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Athletes as Marketing Partners: The New Digital Media Imperative

Athletes as Marketing Partners: The New Digital Media Imperative

Athletes as Marketing Partners: The New Digital Media Imperative

While you were quarantining this past year and living with so much uncertainty, you may not have noticed that the face of sports has irrevocably changed.

But your fans noticed. And this dramatic shift has turned every sports marketing playbook on its head.

The same people that sports fans were watching on TV screens now fill their mobile screens and social media feeds as well — creating a 360-degree experience during each game and far beyond the final whistle. These people are the most vital, valuable partners sports marketers have today. But they aren’t broadcasters or advertisers — they’re the people building authentic and personal connections directly with fans. Your athletes.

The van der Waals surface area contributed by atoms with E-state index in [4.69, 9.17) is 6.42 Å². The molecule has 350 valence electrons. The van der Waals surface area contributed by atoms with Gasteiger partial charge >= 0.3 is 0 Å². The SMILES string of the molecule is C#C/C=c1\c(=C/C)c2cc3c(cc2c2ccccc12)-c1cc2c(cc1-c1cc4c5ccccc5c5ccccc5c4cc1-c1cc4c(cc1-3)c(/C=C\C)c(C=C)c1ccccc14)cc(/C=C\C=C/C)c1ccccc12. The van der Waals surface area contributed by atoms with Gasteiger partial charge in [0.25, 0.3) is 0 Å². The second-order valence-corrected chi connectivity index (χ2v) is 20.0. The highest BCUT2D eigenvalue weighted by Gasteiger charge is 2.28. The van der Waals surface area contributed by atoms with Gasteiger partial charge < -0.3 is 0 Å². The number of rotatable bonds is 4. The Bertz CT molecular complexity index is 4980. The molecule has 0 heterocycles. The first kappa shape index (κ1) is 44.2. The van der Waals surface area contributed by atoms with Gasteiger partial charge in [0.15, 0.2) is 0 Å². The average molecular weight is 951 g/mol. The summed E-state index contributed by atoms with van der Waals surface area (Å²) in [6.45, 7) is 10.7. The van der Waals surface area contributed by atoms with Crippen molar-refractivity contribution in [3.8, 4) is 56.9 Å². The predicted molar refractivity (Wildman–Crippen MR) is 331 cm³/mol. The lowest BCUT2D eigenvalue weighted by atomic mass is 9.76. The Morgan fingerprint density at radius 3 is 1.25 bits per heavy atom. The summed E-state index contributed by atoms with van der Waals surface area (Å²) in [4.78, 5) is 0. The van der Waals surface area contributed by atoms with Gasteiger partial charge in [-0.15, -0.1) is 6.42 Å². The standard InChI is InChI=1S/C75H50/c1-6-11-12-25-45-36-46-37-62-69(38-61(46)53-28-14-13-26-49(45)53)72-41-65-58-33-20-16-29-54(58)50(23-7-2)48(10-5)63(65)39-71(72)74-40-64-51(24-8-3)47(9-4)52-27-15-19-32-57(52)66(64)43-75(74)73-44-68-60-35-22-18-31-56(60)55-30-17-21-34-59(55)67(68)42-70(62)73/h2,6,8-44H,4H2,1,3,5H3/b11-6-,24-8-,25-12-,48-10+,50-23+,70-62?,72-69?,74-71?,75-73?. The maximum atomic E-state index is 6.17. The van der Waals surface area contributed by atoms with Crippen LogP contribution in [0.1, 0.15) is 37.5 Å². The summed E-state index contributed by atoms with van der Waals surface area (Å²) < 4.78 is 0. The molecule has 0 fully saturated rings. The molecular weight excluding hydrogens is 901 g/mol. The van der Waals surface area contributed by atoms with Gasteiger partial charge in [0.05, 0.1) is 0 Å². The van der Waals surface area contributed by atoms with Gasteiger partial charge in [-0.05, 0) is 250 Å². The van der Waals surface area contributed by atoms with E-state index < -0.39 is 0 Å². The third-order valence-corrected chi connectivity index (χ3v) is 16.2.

The Power of Now

As sports were disrupted in 2020, this permanent consumer shift to digital media and social channels made athletes the de facto face of your sports organization. Fans are hungrier than ever for sports content and conversation, and athletes have — by any measure — more interaction with them on social media than any league or team. On Instagram alone, most of the sports-related accounts sports fans follow belong to athletes. They also offer the most promise for driving the reach and value sports entities can deliver to any partner.

The crazy thing is, you might still think that your players aren’t interested in being your brand partners or doing ‘extra work’ to promote their team or league. You couldn’t be more wrong.